Monday, November 24, 2014

Songs without Words, by Ann Packer

Sarabeth and Liz grew up across the street from one another in Palo Alto. When Sarabeth's chronically depressed mother committed suicide while she was in high school and her father decided to relocate to the East coast, Liz's family invited Sarabeth to live with them during her senior year. This kindness cemented a lifelong habit of Liz taking care of Sarabeth.

Liz, after all, had only ever wanted to be a mother, and her relationship with Sarabeth seems an extension of that role. By the time they are 40 (or thereabouts), Liz is married and has two teenage children--Joe and Lauren. She spends her days doing yoga, crafting, and caring for her family and Sarabeth. Sarabeth is still reeling, a year after her breakup with a married man. Her house is falling apart even though she works part time as a stager for homes on the real estate market. She also designs and makes what are apparently very interesting lampshades, selling them through a lamp shop owned by a man on whom she has a bit of a crush. Her crush is not noticeably more mature than Lauren's infatuation with a high school classmate--and the similarities between the two don't end there. Both are struggling with depression--but Liz seems more aware of Sarabeth's struggles than her daughter's.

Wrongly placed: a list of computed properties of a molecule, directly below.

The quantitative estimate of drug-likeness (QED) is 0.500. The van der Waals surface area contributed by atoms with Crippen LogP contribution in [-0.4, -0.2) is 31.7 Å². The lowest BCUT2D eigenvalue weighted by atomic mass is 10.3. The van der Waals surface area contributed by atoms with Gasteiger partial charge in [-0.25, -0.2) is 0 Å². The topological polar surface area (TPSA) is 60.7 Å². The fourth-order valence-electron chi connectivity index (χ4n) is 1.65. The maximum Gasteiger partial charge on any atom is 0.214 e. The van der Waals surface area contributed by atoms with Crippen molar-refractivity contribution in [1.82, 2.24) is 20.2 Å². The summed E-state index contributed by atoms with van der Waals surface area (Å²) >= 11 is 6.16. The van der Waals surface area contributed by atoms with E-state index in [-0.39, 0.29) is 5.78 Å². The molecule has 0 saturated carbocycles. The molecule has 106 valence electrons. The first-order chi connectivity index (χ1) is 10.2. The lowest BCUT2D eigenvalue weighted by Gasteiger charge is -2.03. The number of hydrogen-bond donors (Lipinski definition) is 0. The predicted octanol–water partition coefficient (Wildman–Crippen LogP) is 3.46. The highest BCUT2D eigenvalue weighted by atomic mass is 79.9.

Then a crisis in Liz's family sends Sarabeth reeling and threatens their friendship. Everyone struggles to heal themselves and recalibrate their relations--and I won't reveal whether they are successful in that effort.

Songs without Words gets off to a very slow start and, even after the crisis strikes, the story continues at a rather glacial pace. Despite the fact that Liz's husband Brody and son Joe get to narrate sections of the book, along with the three female "leads," they don't have the depth of the female characters, and various "subplots" having to do with them seem just to fizzle out (e.g., something odd seems to be going on at Brody's work, but nothing ever really happens). The most interesting parts of the book are the examination of an unequal friendship that is nonetheless important to both friends and the depiction of thinking disordered by depression. Some people may find those features outweigh the weaknesses, while others feel the opposite; I'm still making up my mind.

Favorite passages:
In randomness there lay a secret order, or so it was sometimes nice to think. [Sarabeth]

She was one of those people who seemed to regard busyness as a contest you could win. [Liz]

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